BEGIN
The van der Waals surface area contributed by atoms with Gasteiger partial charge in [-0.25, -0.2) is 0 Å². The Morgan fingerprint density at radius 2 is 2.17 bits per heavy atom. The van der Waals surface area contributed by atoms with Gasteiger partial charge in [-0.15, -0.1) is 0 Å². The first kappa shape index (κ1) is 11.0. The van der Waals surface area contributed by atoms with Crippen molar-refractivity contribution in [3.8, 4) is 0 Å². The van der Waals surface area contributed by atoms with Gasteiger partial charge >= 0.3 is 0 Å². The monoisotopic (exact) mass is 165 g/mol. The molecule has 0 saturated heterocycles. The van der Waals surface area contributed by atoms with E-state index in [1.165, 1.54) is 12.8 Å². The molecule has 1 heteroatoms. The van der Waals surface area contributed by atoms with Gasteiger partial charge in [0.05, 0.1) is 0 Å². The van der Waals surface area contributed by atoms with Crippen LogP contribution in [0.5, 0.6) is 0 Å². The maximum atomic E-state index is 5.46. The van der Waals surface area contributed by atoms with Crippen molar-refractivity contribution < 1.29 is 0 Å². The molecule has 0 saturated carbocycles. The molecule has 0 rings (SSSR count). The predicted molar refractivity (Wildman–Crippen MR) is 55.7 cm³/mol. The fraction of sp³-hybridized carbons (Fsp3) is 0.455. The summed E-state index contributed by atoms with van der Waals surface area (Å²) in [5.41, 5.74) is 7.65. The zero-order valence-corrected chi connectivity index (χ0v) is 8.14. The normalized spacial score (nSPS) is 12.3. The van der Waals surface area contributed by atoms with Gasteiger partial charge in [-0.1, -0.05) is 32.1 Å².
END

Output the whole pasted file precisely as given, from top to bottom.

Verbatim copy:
The van der Waals surface area contributed by atoms with Gasteiger partial charge in [-0.25, -0.2) is 0 Å². The Morgan fingerprint density at radius 2 is 2.17 bits per heavy atom. The van der Waals surface area contributed by atoms with Gasteiger partial charge in [-0.15, -0.1) is 0 Å². The first kappa shape index (κ1) is 11.0. The van der Waals surface area contributed by atoms with Crippen molar-refractivity contribution in [3.8, 4) is 0 Å². The van der Waals surface area contributed by atoms with Gasteiger partial charge >= 0.3 is 0 Å². The monoisotopic (exact) mass is 165 g/mol. The molecule has 0 saturated heterocycles. The van der Waals surface area contributed by atoms with E-state index in [1.165, 1.54) is 12.8 Å². The molecule has 1 heteroatoms. The van der Waals surface area contributed by atoms with Gasteiger partial charge in [0.05, 0.1) is 0 Å². The van der Waals surface area contributed by atoms with Crippen LogP contribution in [0.5, 0.6) is 0 Å². The maximum atomic E-state index is 5.46. The van der Waals surface area contributed by atoms with Crippen molar-refractivity contribution < 1.29 is 0 Å². The molecule has 0 saturated carbocycles. The molecule has 0 rings (SSSR count). The predicted molar refractivity (Wildman–Crippen MR) is 55.7 cm³/mol. The fraction of sp³-hybridized carbons (Fsp3) is 0.455. The summed E-state index contributed by atoms with van der Waals surface area (Å²) in [5.41, 5.74) is 7.65. The zero-order valence-corrected chi connectivity index (χ0v) is 8.14. The normalized spacial score (nSPS) is 12.3. The van der Waals surface area contributed by atoms with Gasteiger partial charge in [-0.1, -0.05) is 32.1 Å².